July 18, 2017  |  Rasim Yilmazer, MD; Zahide Mine Yazici, MD; Meliksah Balta, MD; Ibrahim Erdim, MD; Omer Erdur, MD; Fatma Tulin Kayhan, MD

Abstract

We conducted a prospective, randomized, double-blind, controlled clinical study to compare the efficacy and safety of the PlasmaBlade device and cold dissection for adult tonsillectomy. Our study group was made up of 20 patients-12 men and 8 women, aged 18 to 50 years (mean: 27.1)-who were undergoing a bilateral tonsillectomy. Each patient had one randomly chosen tonsil removed by the PlasmaBlade and the other by cold instrumentation. We compared the duration of surgery, the amount of intraoperative blood loss, the number of sutures required, the status of tonsillar fossa wound healing at 7 and 14 days postoperatively, the amount of postoperative pain, and postoperative complications. We found statistically significant differences in the amount of blood loss and the number of sutures in favor of the PlasmaBlade technique. No significant differences were observed in any of the other outcomes.

Post-tonsillectomy hemorrhage rates in children compared by surgical technique

July 18, 2017  |  Nicole M. Reusser, MD; Robert W. Bender, MD; Nikhil A. Agrawal, MD; James T. Albright, MD; Newton O. Duncan, MD; Joseph L. Edmonds, MD

Abstract

Despite the sheer number of pediatric tonsillectomies performed in the United States annually, there is no clear consensus as to which surgical technique is superior. One way to compare surgical techniques is to study the morbidity associated with each. We report postoperative hemorrhage rates, one of the frequently encountered major adverse events, as part of a retrospective chart review across four different surgical techniques. These surgeries involved either (1) Coblation, (2) Co-blation with partial suture closure of the tonsillar fossa, (3) diathermy, or (4) partial intracapsular tonsillectomy (PIT). Of the 7,024 children we evaluated, 99 (1.4%) experienced a postoperative hemorrhage that required a second surgery; hemorrhage occurred after 33 of the 3,177 Coblation-alone procedures (1.04%), 28 of the 1,633 Coblation with partial suture closure procedures (1.71%), 29 of the 1,850 diathermies (1.57%), and 9 of the 364 PIT procedures (2.47%). Statistical analysis of hemorrhage rates with each surgical technique yielded p values >0.05 in each case (Coblation alone and Coblation with partial suture closure: p = 0.29; diathermy: p = 0.47; PIT, p = 0.20). Based on these data, we conclude that none of these techniques is significantly superior in terms of decreasing the risk of post-tonsillectomy hemorrhage in children. Therefore, surgeons should continue to use the surgical procedure they are most familiar with to optimize recovery in the postoperative period.

Myiasis in patients with head and neck cancer: Seldom described but commonly seen

July 18, 2017  |  Fabio Muradas Girardi, MD, MSc; Maria Lucia Scrofernecker, PhD

Abstract

Human myiasis is a parasitosis usually found in tropical and underdeveloped countries. It usually affects ulcerated lesions or devitalized tissues, developing after deposition of dipterous eggs. Patients with head and neck cancer are at risk to develop secondary myiasis. A representative percentage of those patients manifest with neglected and advanced tumors, usually in exposed areas and with necrotic tissues. Few case reports and small series constitute the available information about this parasitosis. Most studies have been conducted in patients with skin carcinomas, although myiasis has already been described in association with other head and neck malignancies. The authors present a series of 12 cases of myiasis secondary to head and neck cancer in addition to a literature review.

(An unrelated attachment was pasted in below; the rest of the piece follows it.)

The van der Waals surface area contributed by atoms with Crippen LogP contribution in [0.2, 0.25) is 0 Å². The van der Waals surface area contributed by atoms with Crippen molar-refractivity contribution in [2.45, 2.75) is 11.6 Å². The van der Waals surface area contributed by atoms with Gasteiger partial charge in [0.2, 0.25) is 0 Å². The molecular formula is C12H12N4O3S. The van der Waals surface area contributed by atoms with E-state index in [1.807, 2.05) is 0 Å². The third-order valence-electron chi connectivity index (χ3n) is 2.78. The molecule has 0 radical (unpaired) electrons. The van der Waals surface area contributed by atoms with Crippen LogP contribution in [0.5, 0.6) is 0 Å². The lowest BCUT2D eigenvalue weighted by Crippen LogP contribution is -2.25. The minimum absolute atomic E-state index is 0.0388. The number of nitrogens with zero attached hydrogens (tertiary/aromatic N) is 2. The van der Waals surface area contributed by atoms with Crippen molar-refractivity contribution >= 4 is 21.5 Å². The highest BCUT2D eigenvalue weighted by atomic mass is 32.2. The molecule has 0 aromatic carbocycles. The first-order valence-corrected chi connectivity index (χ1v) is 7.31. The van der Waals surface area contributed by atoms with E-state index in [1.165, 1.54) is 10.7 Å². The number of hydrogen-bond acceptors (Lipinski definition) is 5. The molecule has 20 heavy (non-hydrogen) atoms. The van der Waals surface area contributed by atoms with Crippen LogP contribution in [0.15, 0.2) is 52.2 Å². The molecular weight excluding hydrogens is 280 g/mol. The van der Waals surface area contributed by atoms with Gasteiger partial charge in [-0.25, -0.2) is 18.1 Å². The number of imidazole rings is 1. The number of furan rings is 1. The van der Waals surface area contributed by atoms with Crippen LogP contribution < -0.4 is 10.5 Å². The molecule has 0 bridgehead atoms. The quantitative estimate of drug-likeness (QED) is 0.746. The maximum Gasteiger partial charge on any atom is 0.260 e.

A severe case of Reinke edema

July 18, 2017  |  Mark C. Lentner, DO; Nathan L. Colon, MD; Amanda Hu, MD, FRCSC

Heavy smoking (especially in women), laryngopharyngeal reflux, hypothyroidism, and voice abuse are common etiologies associated with this condition.

Conservative management of postoperative chylous fistula with octreotide and peripheral total parenteral nutrition

July 18, 2017  |  Jason Y. Chan, MBBS; Eddy W. Wong, FRCSEd(ORL), FHKCORL; S. K. Ng, FRCSEd(ORL), FHKCORL; C. Andrew van Hasselt, FCS(SA)ORL; Alexander C. Vlantis, FCS(SA)ORL

Abstract

Postoperative chylous fistula after neck dissection is an uncommon complication associated with significant patient morbidity. Octreotide acetate is a somatostatin analogue established in the treatment of chylothorax; however, its utility in the management of cervical chylous fistulae has not been fully evaluated. The investigators hypothesized that chylous fistula can be managed by a combination of octreotide and peripheral total parenteral nutrition (TPN). A retrospective review of cases compiled at our institution from 2009 to 2015 was conducted. Ten patients, all men, were identified as having a postoperative chylous fistula after a neck dissection. All patients were treated with peripheral TPN and intravenous octreotide. Mean age of the patients was 63.0 years (range 49 to 82). Five (50.0%) had a neck dissection for the management of metastatic nasopharyngeal carcinoma and had previous neck irradiation. In 8 (80%) patients, chylous fistula occurred in the left neck. Seven (70.0%) of the leaks occurred within the first 2 postoperative days. Eight (80%) leaks were controlled using TPN and octreotide, with 2 (20%) patients requiring surgical intervention. No factors were significant in the successful conservative management of chylous fistulae. One patient with a chylous fistula of 1,800 ml/day was managed successfully without surgical intervention. The results of this case series suggest that chylous fistulae may be managed conservatively with octreotide and TPN. However, long-term evaluation is needed to define if and when surgical intervention is required for control.

Bilateral second branchial cleft fistulae in a boy with congenital heart disease

July 18, 2017  |  Yi-Fang Lee, MD; En-Li Shiau, MD

The diagnosis of branchial anomalies depends on good history taking, physical examination, proper image studies, and a high index of suspicion and clinical awareness.

Pages